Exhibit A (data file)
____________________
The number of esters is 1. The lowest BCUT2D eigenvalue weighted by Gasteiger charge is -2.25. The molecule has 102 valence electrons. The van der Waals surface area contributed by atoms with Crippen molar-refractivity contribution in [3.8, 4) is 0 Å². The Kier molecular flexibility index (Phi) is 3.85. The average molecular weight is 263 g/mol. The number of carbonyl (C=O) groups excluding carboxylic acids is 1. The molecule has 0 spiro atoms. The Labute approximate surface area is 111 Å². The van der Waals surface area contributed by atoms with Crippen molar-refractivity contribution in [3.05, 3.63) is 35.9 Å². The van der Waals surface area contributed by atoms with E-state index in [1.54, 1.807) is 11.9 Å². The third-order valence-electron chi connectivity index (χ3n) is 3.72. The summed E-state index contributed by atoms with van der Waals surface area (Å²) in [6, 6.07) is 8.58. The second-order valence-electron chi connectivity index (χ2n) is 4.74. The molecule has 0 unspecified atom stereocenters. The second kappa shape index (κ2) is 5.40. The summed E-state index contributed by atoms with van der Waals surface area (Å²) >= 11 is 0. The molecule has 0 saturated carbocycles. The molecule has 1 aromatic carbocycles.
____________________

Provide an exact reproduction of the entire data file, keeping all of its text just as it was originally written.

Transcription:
The number of esters is 1. The lowest BCUT2D eigenvalue weighted by Gasteiger charge is -2.25. The molecule has 102 valence electrons. The van der Waals surface area contributed by atoms with Crippen molar-refractivity contribution in [3.8, 4) is 0 Å². The Kier molecular flexibility index (Phi) is 3.85. The average molecular weight is 263 g/mol. The number of carbonyl (C=O) groups excluding carboxylic acids is 1. The molecule has 0 spiro atoms. The Labute approximate surface area is 111 Å². The van der Waals surface area contributed by atoms with Crippen molar-refractivity contribution in [3.05, 3.63) is 35.9 Å². The van der Waals surface area contributed by atoms with E-state index in [1.54, 1.807) is 11.9 Å². The third-order valence-electron chi connectivity index (χ3n) is 3.72. The summed E-state index contributed by atoms with van der Waals surface area (Å²) in [6, 6.07) is 8.58. The second-order valence-electron chi connectivity index (χ2n) is 4.74. The molecule has 0 unspecified atom stereocenters. The second kappa shape index (κ2) is 5.40. The summed E-state index contributed by atoms with van der Waals surface area (Å²) >= 11 is 0. The molecule has 0 saturated carbocycles. The molecule has 1 aromatic carbocycles.